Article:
A federal judge ruled this week that Vitaminwater will not, as its labels promise, keep you “healthy as a horse.” Nor will it bring about a “healthy state of physical or mental being”. Instead, Vitaminwater is really just a sugary snack food; non-carbonated fruit coke disguised as a sports drink. Because it’s composed mostly of sugar and not vitamin-laden water, judge John Gleeson held that Vitaminwater’s absurd marketing claims were likely to mislead consumers. [More]
Reader Eric wants to comment about the new design for the 2 liter Coke bottle. It’s a little thinner and taller and doesn’t fit in his fridge. [More]
Passover might not be starting until next week, but Coca Cola has already begun distributing 2-liter bottles of its kosher formula, which replaces high fructose corn syrup with sugar, to stores around the country. I know because I’ve got some chilling in the fridge. [More]
This is also why you’re fat. A graph of inflation-adjusted data from the Bureau of Labor Statistics shows how the prices of different food and beverages has changed over the past three decades. The price of crap food over the past 30 years has dropped. At the same time, the food you used to try to hide in your glass of milk has gotten steadily more expensive. No wonder the average man in his 60’s is 25 lbs heavier than he was in the late 70’s. Hey, govmnt, how about shifting some of those corn and soybean subsidies over to produce growers? [More]
UPDATE: Coke gave Brian his points back. [More]
A dispute over pricing has led Costco to stop selling a number of Coca-Cola brands, which means all Coke varieties as well as Sprite, Squirt, Dasani water, and Full Throttle energy drinks, reports the Associated Press.
As part of its ongoing efforts to “help consumers balance calories consumed with calories expended,” Coca-Cola plans to roll out a 90-calorie can later this year. The 7.5-ounce can will include about 5 1/2 teaspoons of sugar (or high-fructose corn syrup), and may sell for about 50 cents per can.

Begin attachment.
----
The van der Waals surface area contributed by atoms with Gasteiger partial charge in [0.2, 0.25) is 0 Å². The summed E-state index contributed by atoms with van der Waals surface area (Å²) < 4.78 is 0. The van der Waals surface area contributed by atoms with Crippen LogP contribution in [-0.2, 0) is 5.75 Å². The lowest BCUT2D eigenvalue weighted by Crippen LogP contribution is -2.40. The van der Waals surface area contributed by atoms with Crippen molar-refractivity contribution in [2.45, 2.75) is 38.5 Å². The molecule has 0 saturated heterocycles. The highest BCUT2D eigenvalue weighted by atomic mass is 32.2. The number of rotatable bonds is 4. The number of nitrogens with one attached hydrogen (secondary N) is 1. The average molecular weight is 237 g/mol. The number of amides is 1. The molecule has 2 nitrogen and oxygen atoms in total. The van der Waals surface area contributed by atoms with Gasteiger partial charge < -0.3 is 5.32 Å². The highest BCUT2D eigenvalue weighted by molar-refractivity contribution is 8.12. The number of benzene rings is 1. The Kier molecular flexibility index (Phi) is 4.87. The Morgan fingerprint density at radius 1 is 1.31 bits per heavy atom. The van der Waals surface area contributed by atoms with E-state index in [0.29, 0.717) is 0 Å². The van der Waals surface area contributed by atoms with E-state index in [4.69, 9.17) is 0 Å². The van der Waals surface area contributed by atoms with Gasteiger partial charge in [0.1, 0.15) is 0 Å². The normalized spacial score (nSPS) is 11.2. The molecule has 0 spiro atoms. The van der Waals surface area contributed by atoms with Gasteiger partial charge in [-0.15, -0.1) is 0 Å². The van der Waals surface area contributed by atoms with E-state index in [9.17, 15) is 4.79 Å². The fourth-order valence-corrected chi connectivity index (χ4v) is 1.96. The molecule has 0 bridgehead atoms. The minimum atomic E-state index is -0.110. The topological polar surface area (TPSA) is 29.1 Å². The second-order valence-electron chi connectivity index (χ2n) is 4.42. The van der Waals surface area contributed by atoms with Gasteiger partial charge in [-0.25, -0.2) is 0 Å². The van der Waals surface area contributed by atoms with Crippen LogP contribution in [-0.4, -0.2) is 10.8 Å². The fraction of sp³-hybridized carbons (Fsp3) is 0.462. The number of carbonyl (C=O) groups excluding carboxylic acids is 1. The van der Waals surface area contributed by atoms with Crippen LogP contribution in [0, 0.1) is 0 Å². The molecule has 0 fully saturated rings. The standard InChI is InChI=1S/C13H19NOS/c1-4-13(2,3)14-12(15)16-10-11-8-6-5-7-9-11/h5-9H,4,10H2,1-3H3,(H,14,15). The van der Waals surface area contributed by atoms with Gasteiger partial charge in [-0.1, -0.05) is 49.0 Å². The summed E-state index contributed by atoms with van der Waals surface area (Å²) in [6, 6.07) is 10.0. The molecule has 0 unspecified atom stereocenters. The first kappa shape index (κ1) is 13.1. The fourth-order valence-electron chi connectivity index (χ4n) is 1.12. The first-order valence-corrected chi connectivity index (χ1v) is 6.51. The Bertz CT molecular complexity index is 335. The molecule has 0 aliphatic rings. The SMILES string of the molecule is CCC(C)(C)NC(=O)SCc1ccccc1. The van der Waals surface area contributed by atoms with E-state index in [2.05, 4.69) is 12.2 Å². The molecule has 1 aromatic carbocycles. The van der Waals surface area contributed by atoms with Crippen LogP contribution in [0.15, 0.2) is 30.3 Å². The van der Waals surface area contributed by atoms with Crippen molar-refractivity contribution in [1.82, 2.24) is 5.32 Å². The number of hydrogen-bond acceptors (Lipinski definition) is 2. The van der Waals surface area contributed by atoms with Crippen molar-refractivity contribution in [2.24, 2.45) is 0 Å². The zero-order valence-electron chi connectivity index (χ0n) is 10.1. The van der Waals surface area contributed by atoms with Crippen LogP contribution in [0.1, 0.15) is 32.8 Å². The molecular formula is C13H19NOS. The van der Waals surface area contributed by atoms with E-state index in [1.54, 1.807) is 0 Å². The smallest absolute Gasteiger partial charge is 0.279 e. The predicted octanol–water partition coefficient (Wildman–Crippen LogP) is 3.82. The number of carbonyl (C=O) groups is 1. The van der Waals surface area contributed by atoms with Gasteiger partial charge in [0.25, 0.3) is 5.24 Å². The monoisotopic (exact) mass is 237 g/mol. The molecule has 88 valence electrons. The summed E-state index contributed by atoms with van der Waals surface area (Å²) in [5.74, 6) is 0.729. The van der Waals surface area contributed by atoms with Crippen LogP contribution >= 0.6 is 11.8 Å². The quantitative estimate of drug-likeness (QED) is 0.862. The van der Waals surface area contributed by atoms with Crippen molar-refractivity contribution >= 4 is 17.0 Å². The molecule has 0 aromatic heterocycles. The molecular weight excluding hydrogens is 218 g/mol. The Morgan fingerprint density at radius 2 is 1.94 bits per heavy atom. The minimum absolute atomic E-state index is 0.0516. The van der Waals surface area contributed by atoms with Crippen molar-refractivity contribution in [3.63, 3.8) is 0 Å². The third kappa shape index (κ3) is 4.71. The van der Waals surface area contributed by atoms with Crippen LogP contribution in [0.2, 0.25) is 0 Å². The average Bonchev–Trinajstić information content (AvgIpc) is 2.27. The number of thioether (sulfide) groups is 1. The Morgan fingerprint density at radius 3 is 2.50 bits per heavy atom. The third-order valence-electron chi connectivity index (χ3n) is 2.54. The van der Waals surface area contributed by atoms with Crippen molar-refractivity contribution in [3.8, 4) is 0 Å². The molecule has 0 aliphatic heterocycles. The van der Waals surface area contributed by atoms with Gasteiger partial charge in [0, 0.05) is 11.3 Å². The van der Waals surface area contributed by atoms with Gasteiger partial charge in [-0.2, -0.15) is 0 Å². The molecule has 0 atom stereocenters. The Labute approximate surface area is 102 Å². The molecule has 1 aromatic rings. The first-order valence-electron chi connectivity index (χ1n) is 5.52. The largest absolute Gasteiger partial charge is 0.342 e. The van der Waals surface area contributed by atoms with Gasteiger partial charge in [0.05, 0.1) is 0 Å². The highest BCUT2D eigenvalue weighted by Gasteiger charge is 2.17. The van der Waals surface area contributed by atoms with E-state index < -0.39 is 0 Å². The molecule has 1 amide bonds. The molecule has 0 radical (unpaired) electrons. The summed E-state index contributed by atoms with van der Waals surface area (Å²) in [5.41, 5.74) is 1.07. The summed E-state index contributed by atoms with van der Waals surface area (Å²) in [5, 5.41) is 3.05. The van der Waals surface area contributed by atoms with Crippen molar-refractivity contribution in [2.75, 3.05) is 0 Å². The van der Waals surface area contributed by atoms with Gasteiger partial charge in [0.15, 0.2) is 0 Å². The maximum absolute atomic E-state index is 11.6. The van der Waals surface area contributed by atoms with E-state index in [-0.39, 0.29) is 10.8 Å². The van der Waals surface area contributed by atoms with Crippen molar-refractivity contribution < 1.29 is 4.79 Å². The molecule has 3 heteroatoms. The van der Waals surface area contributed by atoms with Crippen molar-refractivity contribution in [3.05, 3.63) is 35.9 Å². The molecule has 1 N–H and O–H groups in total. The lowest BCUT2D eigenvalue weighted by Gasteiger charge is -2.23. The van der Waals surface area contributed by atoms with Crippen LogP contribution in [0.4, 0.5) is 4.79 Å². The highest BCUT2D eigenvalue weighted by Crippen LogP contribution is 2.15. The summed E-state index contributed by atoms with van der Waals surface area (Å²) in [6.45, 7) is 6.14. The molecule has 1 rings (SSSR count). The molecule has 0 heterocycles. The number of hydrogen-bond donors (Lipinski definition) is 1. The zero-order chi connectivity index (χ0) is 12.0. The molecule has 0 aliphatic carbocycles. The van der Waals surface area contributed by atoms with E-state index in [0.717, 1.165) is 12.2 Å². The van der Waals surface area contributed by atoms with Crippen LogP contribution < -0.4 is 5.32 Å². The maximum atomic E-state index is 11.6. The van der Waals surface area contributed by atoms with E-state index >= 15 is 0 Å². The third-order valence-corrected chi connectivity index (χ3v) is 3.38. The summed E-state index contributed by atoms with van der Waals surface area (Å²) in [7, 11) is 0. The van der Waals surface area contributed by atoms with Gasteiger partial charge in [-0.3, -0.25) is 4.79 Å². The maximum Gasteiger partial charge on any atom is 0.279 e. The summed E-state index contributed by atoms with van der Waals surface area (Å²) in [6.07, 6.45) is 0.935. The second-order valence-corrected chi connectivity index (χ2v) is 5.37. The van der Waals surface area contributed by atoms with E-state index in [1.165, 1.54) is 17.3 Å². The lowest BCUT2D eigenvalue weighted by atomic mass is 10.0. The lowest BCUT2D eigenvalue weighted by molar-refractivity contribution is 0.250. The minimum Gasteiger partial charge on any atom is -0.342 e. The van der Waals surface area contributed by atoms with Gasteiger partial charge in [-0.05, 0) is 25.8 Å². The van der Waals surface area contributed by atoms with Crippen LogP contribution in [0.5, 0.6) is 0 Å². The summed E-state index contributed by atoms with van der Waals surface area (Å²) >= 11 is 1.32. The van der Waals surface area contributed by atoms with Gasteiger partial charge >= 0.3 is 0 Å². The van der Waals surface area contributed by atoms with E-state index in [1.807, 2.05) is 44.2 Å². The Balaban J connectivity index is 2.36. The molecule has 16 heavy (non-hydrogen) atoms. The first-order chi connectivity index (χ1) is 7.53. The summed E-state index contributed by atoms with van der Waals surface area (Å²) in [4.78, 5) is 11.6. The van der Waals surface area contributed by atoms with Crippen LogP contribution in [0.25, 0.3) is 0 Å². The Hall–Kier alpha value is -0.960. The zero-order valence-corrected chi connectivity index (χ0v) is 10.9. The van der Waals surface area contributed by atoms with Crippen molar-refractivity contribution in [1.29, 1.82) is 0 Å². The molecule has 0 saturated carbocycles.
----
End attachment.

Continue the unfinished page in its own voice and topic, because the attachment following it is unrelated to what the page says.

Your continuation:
Coca-Cola is getting ready to roll out new labels that will prominently display the calorie count for each bottle or can. “Now more than ever, people expect facts about the products they consume to be both readily available and visible,” said CEO Muhtar Kent. What facts won’t be on those labels? Any information about where the calories come from, like, say, high fructose corn syrup, is relegated to its traditional spot in the Nutrition Facts box. But with most non-diet sodas, the math is pretty easy: If the label says 100 calories, that’s pretty much 100 calories of sugar or corn syrup.
Coca-Cola CEO Muhtar Kent has lashed out at a proposed federal tax on soda as “outrageous” and something akin to the policies that landed former Communist regimes in the dustbin of history. “I have never seen it work where a government tells people what to eat and what to drink,” he said. “If it worked, the Soviet Union would still be around.”
Coke is testing a new fountain drink machine that contains such advanced science, we believe that they are in league with Marty McFly. Inside, we have two videos of this miraculous machine in action.
Some mystery genius put together a comparison of the logo evolution of Pepsi Vs. Coke. Enjoy.
A Connecticut limo driver with six kids was thrilled to discover he had won $10,000 in scholarship funds in a new Coca Cola sweepstakes. He even got a message from Coke congratulating him on his win. Turns out it wasn’t The Real Thing after all: the message was an error, triggered by a promo test. He hadn’t won a cent, because the “Twist and Text” contest didn’t actually start for another three weeks.
Pepsi is suing Coke over claims that their new sports drink, Powerade Ion4, is “more complete” than their own Gatorade.
If you have a large number of points you better use them in the next few weeks, or be content with getting a large amount of Coke-branded clothing.